SULLIVAN — Ann and Paul Breeden, owners of Spring Woods Gallery in Sullivan, have had their share of kismet.
The Breedens, whose gallery is celebrating its 25th anniversary this year, met in a building in Washington, D.C., when they crashed into each other in a hallway near the Coke machine.
Once together, Ann decided Paul’s illustrations were good enough to be in National Geographic. She got in to see the magazine’s art director, who said: “This is the guy I want.”
An art director in the book division at National Geographic who was familiar with Paul’s work had a chat across the lawn with a neighbor, the art director at Time-Life Books, who needed someone to draw old maps.
Paul, a cartographer as well as an illustrator, was hired sight unseen.
One day Paul needed to illustrate a katydid, but the only ones he knew of were mummified.
While working in his studio with an open window, a katydid flew in and perched on his nose.
And, 33 years ago, while camping with their children in Southport, Paul looked at Ann and said: “Why are we going back to smoggy, hot D.C.?”
“My daughter had seen a house that was for sale,” said Ann. “She said, ‘Oh Mum and Dad, we could move to Maine!’”
And that was the beginning of their life Downeast.
The Breeden family moved to Sullivan from Middletown, Md., leaving behind a gallery in the nearby and historic town of Burkittsville, Md., (where, incidentally, the cult film “The Blair Witch Project” was filmed).
Today, with five grown children now leading their own lives — all but one in Maine —the Breedens continue to pursue their artistic and gardening interests.
Visitors are often equally as interested in their extensive shade gardens — Willow Brook Garden — as they are in the gallery.
The gallery features both of their work, from paintings and sculptures to prints and cards.
The Breedens’ artistic interests and careers have evolved over time.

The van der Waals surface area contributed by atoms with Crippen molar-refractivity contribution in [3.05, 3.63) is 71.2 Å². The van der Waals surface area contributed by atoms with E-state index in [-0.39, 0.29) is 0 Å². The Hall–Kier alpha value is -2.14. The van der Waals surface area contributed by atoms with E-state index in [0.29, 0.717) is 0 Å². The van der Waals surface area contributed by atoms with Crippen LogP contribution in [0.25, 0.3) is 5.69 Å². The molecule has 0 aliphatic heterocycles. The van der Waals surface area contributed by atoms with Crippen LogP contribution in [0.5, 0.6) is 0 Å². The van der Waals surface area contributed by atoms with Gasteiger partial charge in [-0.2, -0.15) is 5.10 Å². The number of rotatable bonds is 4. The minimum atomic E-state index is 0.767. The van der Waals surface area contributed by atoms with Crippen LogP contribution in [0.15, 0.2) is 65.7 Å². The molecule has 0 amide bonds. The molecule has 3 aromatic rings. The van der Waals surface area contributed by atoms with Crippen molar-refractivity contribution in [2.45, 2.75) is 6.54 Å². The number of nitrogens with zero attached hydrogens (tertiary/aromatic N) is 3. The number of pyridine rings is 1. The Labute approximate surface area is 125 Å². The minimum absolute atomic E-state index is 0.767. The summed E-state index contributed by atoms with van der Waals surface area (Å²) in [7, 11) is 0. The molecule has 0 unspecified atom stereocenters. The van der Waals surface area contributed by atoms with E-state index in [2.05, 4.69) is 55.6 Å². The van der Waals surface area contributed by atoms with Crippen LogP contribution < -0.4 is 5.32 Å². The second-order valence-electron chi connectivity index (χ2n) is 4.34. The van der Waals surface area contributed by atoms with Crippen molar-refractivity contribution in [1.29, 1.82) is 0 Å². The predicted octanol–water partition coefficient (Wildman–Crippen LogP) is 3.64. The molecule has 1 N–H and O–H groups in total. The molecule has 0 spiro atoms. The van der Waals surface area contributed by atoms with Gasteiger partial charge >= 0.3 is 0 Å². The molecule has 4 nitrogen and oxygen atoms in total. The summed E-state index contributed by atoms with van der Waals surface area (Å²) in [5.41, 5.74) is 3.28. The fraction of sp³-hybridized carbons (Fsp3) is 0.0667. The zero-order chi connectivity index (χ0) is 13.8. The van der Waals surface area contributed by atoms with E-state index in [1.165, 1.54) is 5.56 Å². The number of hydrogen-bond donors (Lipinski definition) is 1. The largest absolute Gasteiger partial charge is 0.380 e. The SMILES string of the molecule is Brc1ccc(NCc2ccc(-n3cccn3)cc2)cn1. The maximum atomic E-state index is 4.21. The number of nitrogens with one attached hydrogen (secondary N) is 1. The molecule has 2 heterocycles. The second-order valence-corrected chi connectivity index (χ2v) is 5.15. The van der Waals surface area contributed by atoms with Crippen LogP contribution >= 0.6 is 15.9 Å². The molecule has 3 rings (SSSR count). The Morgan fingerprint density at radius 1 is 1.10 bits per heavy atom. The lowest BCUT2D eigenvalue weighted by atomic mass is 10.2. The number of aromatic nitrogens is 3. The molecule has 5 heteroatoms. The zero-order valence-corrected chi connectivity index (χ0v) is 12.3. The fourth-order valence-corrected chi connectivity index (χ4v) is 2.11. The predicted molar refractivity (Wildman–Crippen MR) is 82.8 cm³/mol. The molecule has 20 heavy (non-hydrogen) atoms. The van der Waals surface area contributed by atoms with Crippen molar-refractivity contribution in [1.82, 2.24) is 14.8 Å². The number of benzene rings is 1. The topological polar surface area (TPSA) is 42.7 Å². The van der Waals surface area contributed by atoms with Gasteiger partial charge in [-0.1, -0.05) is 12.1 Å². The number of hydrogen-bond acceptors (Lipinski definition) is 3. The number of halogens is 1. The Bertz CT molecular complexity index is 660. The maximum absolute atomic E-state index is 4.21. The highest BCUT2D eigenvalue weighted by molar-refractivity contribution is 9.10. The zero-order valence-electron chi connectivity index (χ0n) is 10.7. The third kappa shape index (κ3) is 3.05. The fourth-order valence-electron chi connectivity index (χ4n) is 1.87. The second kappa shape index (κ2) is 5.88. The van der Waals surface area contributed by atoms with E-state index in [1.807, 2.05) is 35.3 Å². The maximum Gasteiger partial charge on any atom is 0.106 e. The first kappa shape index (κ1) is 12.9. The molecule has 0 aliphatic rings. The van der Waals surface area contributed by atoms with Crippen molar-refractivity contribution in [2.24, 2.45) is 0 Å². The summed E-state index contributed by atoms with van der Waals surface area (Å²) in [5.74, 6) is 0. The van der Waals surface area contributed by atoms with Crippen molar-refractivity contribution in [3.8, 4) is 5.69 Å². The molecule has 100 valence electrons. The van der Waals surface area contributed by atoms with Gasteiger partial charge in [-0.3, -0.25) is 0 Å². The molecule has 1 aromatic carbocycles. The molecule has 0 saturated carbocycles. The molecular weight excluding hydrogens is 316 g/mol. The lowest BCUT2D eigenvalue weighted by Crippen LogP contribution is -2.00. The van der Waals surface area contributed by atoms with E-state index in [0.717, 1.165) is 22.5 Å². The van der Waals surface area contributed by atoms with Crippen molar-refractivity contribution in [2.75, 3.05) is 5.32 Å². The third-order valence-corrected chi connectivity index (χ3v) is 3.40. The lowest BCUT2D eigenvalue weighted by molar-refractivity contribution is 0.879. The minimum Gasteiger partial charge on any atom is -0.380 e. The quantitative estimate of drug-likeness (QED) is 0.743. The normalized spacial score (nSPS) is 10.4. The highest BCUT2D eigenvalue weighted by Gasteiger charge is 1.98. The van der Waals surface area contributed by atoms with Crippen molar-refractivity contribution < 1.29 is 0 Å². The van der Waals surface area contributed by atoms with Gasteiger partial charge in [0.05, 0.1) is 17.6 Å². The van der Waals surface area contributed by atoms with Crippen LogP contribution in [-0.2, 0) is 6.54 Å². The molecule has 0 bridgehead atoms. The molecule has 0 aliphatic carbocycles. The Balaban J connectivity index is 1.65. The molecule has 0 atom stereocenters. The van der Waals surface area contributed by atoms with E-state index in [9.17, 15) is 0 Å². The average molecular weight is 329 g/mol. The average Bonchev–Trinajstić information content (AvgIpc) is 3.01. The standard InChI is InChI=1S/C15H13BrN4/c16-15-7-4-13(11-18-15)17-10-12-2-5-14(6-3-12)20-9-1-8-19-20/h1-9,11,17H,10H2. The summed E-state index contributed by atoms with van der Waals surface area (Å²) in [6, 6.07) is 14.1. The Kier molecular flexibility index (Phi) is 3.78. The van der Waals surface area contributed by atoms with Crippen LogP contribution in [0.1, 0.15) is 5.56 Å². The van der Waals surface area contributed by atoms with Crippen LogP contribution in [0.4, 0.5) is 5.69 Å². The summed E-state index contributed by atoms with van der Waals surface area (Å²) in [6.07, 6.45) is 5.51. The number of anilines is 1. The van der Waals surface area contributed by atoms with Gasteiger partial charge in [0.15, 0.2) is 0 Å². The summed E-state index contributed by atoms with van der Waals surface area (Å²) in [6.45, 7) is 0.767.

Paul grew up in Millville, N.J., and began work at a sign shop in Washington, D.C., after studying graphic arts.
“One of the things he was doing were NASA citations for astronauts and others in calligraphy,” Ann said. “Then we decided we should go into business on our own.”
Due to Ann’s enterprising visit to National Geographic — an assignment Paul said he’d dreamed about at the age of 6 — the natural history illustrator and botanical artist went on to create a series of intricately detailed black-and-white illustrations that were published in nearly every issue of National Geographic for a decade.
His lifelike wildlife paintings have graced numerous magazines in addition to National Geographic, among them Audubon, Sierra, Defenders of Wildlife, Reader’s Digest, Oceans, Geo and World.
Paul illustrated 24 books for Time-Life’s “Lost Civilizations” series, among them numerous maps and timelines.
One of his choice projects was for Smithsonian magazine —cover art and a fold-out map for the magazine’s 500th commemorative issue. Paul’s illustrations depicted the distribution of wildlife during Columbus “New World” of 1492.
He also was on the White House calligraphy staff in the Lyndon B. Johnson administration.
A native of the Berkshire area in Massachusetts, Ann studied five years with an art teacher who encouraged her to explore.
“She would give suggestions, but not critique where you are feeling squashed,” Ann said.
“I have been asked to teach, and I could, but I think it’s more important to explore what you feel good about painting,” she said.
Today she loves painting animals and flowers.
“I connect with their spirit,” said Ann, who is a familiar sight at Mandala Farm in Gouldsboro.
Paul is enamored with rocks, old farms, barns and lighthouses.
Their interest in farms is a throwback to the farm they owned in Middletown, Md., with horses, sheep and goats and the fact that farming is an important undertaking in this area.
Ann recently hung her work at Aldermere Farm in Rockport, which was bequeathed to the Maine Coast Heritage Trust and is home to the oldest continuously operated herd of Belted Galloway cattle in the United States.
The Willow Brook Garden began with one, simple path and morphed into a longer walk by the play house — which Paul built for children — to a meditative “tea house” and “the bus stop,” a covered bench where buses never come.
“We’re honoring the trees by putting the garden there,” Ann said. “There are not many gardens where you include the trees. We moved a lot of major stones to create that little wonderland.”
The Breedens lament the days when vacationers enjoyed their time in Maine at a more leisurely pace.
The playhouse with its conical roof and stained glass windows has days where it is unoccupied, something unusual in the past where children were drawn to a place where they could draw, play with toys or musical instruments and hang their artwork on the walls.
“Our children were very fortunate,” Ann said.
Spring Woods Gallery
Where: 19 Willow Brook Lane (off Route 200), Sullivan
Hours: Daily, 9 a.m.-5 p.m., May-October (or by appointment)
Contact: 422-3007, www.springwoodsgallery.com